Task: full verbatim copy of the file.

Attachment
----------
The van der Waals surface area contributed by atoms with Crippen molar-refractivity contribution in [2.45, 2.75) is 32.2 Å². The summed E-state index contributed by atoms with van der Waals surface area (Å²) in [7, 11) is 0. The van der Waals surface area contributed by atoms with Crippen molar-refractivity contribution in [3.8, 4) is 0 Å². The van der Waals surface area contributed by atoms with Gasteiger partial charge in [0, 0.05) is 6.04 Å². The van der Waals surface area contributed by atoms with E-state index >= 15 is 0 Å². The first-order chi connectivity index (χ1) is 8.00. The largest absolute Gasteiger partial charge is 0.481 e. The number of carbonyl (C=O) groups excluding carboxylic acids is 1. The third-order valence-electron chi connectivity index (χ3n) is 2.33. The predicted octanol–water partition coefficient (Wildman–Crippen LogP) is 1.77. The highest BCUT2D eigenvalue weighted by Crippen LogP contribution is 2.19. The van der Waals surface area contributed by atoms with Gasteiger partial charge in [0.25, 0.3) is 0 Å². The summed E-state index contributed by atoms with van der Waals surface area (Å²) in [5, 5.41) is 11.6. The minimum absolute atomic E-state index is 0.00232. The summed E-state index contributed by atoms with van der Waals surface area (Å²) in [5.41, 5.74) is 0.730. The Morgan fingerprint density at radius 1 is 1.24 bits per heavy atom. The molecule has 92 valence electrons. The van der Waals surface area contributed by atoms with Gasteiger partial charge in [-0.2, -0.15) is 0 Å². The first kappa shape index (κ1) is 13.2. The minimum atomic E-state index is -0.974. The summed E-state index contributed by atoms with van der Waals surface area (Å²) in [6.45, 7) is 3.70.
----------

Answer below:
The van der Waals surface area contributed by atoms with Crippen molar-refractivity contribution in [2.45, 2.75) is 32.2 Å². The summed E-state index contributed by atoms with van der Waals surface area (Å²) in [7, 11) is 0. The van der Waals surface area contributed by atoms with Crippen molar-refractivity contribution in [3.8, 4) is 0 Å². The van der Waals surface area contributed by atoms with Gasteiger partial charge in [0, 0.05) is 6.04 Å². The van der Waals surface area contributed by atoms with E-state index >= 15 is 0 Å². The first-order chi connectivity index (χ1) is 8.00. The largest absolute Gasteiger partial charge is 0.481 e. The number of carbonyl (C=O) groups excluding carboxylic acids is 1. The third-order valence-electron chi connectivity index (χ3n) is 2.33. The predicted octanol–water partition coefficient (Wildman–Crippen LogP) is 1.77. The highest BCUT2D eigenvalue weighted by Crippen LogP contribution is 2.19. The van der Waals surface area contributed by atoms with Gasteiger partial charge in [0.25, 0.3) is 0 Å². The summed E-state index contributed by atoms with van der Waals surface area (Å²) in [5, 5.41) is 11.6. The minimum absolute atomic E-state index is 0.00232. The summed E-state index contributed by atoms with van der Waals surface area (Å²) in [5.41, 5.74) is 0.730. The Morgan fingerprint density at radius 1 is 1.24 bits per heavy atom. The molecule has 92 valence electrons. The van der Waals surface area contributed by atoms with Gasteiger partial charge in [-0.2, -0.15) is 0 Å². The first kappa shape index (κ1) is 13.2. The minimum atomic E-state index is -0.974. The summed E-state index contributed by atoms with van der Waals surface area (Å²) in [6.45, 7) is 3.70.